Updated: May 4, 2022
The fitness of your mind and body must work together in order to drive safely. Follow these tips from AARP to keep yourself sharp, healthy, and ready for the road.
Your eyesight is key to all aspects of driving, but you may not realize how complex vision actually is. Good vision, both near and far, is needed to identify road hazards, road signs, and view your dashboard.
Visual acuity is how clearly or accurately you can see. There are many conditions that affect visual acuity, especially as we age. Here are a few conditions to keep watch for:
Colorblindness and cataracts may cause problems when identifying traffic signals or brake lights of other cars while driving.
Decreased contrast sensitivity is the visual ability to see objects that are not outlined clearly or do not stand out from their background. Examples are difficulty seeing pedestrians and road signs, especially in poorly lit roads or in fog.
Decreased useful field of view refers to the amount of visual information that can be processed in a brief glance using both eyes. The ability to process information slows with age, particularly for situations in which the environment is very complex, e.g., a busy roadway.
Decreased depth perception and peripheral vision is the ability to judge the distance of objects in relation to ourselves and the ability to see outside our immediate field of view. Both tend to decrease with age and are essential in everyday driving situations, such as judging the distance and speed of approaching cars when merging or seeing a car approaching you from either side.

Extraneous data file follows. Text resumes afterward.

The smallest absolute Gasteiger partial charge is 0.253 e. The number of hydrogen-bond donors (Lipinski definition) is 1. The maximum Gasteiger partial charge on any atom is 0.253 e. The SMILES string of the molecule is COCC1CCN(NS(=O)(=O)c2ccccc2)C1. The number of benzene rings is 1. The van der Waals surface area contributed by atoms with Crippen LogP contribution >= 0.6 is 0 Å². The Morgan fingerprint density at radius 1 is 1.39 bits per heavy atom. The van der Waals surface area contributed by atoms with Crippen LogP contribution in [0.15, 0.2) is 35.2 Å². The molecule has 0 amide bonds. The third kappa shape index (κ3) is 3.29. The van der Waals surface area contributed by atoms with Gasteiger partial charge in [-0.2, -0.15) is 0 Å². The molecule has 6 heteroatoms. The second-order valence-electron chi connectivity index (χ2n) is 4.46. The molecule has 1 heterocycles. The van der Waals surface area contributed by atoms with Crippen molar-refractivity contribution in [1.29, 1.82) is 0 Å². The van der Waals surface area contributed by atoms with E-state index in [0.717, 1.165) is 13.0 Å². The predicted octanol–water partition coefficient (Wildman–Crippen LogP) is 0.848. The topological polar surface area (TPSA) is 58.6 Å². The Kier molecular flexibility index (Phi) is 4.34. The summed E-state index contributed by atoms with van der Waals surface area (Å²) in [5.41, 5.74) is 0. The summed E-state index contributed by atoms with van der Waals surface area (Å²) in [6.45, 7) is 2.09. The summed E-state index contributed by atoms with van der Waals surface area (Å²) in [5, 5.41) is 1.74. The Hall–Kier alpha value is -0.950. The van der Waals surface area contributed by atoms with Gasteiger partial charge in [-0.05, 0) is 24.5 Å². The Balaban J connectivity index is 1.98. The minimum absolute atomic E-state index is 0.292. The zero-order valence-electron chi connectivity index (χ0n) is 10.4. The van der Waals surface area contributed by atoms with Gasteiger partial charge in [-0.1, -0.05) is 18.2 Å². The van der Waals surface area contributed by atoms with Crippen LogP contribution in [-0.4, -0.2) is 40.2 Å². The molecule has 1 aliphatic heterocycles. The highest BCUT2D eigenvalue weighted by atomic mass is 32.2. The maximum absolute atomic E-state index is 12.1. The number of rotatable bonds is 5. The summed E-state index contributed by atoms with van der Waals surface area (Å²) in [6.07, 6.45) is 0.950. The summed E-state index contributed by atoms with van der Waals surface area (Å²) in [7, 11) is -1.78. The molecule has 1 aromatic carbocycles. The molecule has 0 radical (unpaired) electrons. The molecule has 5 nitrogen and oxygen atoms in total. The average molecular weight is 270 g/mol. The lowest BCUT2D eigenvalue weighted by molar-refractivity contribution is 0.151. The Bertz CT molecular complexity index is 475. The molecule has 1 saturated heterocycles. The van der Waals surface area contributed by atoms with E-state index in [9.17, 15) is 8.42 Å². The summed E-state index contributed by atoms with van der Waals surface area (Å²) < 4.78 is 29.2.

With that in mind, it is incredibly important to get regular eye exams to maintain good eye health.
Over time, we can lose the ability to quickly assess and react appropriately to the demands of driving. From something as simple as fatigue to minor memory loss to something as complex as Dementia, our brain health, and overall mental well-being are crucial to the task of driving.
Your ability to carry out the following processes should be gauged in assessing your driving fitness:
Attention and reaction time
Concentration (paying attention to changes in your driving environment)
Ability to process information quickly and accurately
Problem-solving skills (how to get help if you have a flat tire)
Memory (how to get to the doctor’s office)
Stimulate your brain by trying new activities. Try testing your memory and problem-solving skills; it can be something as simple as taking a new route to a familiar location. A study by the National Institute of Health recently found that people who had cognitive training for memory, reasoning or speed of processing had 50 percent fewer car accidents than those in the control group.
Driving is a demanding activity that requires your full attention to many things at the same time. Eliminate distractions inside the vehicle and minimize activities that require you to take your eyes off the road or take both hands off the wheel, especially in heavy traffic. Some suggestions:
Put your cell phone on silent and tuck it away so you are not tempted to answer a text or phone call while driving.
Pre-set your radio with your favorite radio stations. That way you won’t have to look away from the road to change the station.
Don’t eat, drink, or smoke while driving.
These important tips will keep you sharp and ready to drive. Driving is demanding, so take measures to ensure good vision, brain health, and reduce distractions while on the road.
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